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Oil on the diaphrams of the automatic fuel shut-off


 
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55 50 Ron
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PostPosted: Thu Jan 31, 2013 12:11 pm    Post subject: Oil on the diaphrams of the automatic fuel shut-off Reply to specific post Reply with quote

Will the automatic fuel shut-off (620) give trouble if oil gets on the diaphrams?

The oil line from the block had oil in it when I removed the unit from the gas tank. Seems the engine oil shouldn't get all the way up to the shut-off unit if all the pressure line connections are tight and not leaking.
 
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Kent Petersen
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PostPosted: Thu Jan 31, 2013 12:50 pm    Post subject: Re: Oil on the diaphrams of the automatic fuel shut-off Reply to specific post Reply with quote

yes oil will get up to the diaphrams it does not make any problems
 
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RLA
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PostPosted: Fri Feb 01, 2013 5:05 am    Post subject: Re: Oil on the diaphrams of the automatic fuel shut-off Reply to specific post Reply with quote

Yes IT WILL create problems.. Replace the
Diaphrams, try to stay away from e85 gas.

Went engine is off the gas will end up draining
into the crank case. Thin out the oil & burn the
bearing & rings out. I Know this for a fact...

You could do away with that style of sediment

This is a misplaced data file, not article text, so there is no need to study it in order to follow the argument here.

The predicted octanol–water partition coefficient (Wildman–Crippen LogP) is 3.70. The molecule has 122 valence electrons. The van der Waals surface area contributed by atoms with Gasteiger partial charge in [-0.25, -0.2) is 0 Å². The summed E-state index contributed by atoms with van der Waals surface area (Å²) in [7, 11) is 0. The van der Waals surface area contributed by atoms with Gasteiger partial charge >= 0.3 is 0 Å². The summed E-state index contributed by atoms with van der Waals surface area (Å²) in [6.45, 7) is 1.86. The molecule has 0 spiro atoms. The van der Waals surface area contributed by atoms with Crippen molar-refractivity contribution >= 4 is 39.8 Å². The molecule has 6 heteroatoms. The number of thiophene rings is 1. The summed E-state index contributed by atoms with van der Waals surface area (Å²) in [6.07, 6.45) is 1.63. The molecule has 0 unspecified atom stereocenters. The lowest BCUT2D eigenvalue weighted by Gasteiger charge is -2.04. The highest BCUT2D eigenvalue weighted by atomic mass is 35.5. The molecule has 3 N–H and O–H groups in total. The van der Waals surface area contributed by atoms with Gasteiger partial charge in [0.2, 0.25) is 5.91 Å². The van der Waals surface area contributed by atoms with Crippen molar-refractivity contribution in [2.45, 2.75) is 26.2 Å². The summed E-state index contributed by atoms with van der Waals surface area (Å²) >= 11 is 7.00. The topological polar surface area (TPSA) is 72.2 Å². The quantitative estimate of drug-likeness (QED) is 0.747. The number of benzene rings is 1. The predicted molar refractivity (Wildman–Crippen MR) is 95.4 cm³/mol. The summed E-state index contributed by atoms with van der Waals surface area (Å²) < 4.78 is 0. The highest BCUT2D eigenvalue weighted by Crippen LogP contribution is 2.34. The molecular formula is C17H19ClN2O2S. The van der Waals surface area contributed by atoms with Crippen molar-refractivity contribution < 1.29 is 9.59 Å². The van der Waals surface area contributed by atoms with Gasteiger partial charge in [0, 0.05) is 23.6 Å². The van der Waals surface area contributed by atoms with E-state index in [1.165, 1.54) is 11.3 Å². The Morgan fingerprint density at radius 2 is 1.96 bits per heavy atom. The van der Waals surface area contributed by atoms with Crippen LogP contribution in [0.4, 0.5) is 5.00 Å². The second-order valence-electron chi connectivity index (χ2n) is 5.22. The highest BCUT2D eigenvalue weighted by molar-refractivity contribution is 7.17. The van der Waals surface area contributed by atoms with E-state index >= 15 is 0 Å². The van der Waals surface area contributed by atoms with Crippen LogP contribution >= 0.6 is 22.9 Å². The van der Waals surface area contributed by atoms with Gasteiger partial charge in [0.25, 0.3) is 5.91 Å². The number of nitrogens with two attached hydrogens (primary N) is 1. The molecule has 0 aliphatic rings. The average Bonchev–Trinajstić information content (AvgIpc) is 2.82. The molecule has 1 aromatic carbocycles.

bulb & plug off the oil lines.
 
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DONMYEIL
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PostPosted: Fri Feb 01, 2013 7:05 am    Post subject: Re: Oil on the diaphrams of the automatic fuel shut-off Reply to specific post Reply with quote

Engine oil pressure pushes the diaphrams to open the gas valve so of course there is oil in the lines.
 
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55deere70
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PostPosted: Fri Feb 01, 2013 9:33 am    Post subject: Re: Oil on the diaphrams of the automatic fuel shut-off Reply to specific post Reply with quote

The rebuild kits sold now are supposed to be ethanol safe. Oil pressure is what opens the fuel valve. so I would expect to see oil at the diaphragms. Although I took mine apart to rebuild it and I didn't see any signs of oil even though it was working.
 
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55 50 Ron
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PostPosted: Fri Feb 01, 2013 12:27 pm    Post subject: Re: Oil on the diaphrams of the automatic fuel shut-off Reply to specific post Reply with quote

I didn't need the "of course" as I know there is oil in the lines. but I don't believe the oil gets all the way to the automatic cut-off. The air in the line compresses and if the connections are all tight and not leaking, it would sure seem to me that the oil wouldn't get all the way to the cut-off. I would like to know what the compression ratio is in those oil lines as that would determine how far the oil rises. I plan to empty all oil from the lines before re-assembly and use a sealant on the threads to get it as air tight as possible and hopefully keep oil out of those diaphrams. If as some of you say that the oil does cause problems on the diaphrams, then John Deere engineers would not have designed the automatic cut-off so that it would allow oil to get to the diaphrams. All connections need to be air tight to prevent compression leakage or eventually the oil will get to the diaphrams.
 
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Machinery-Man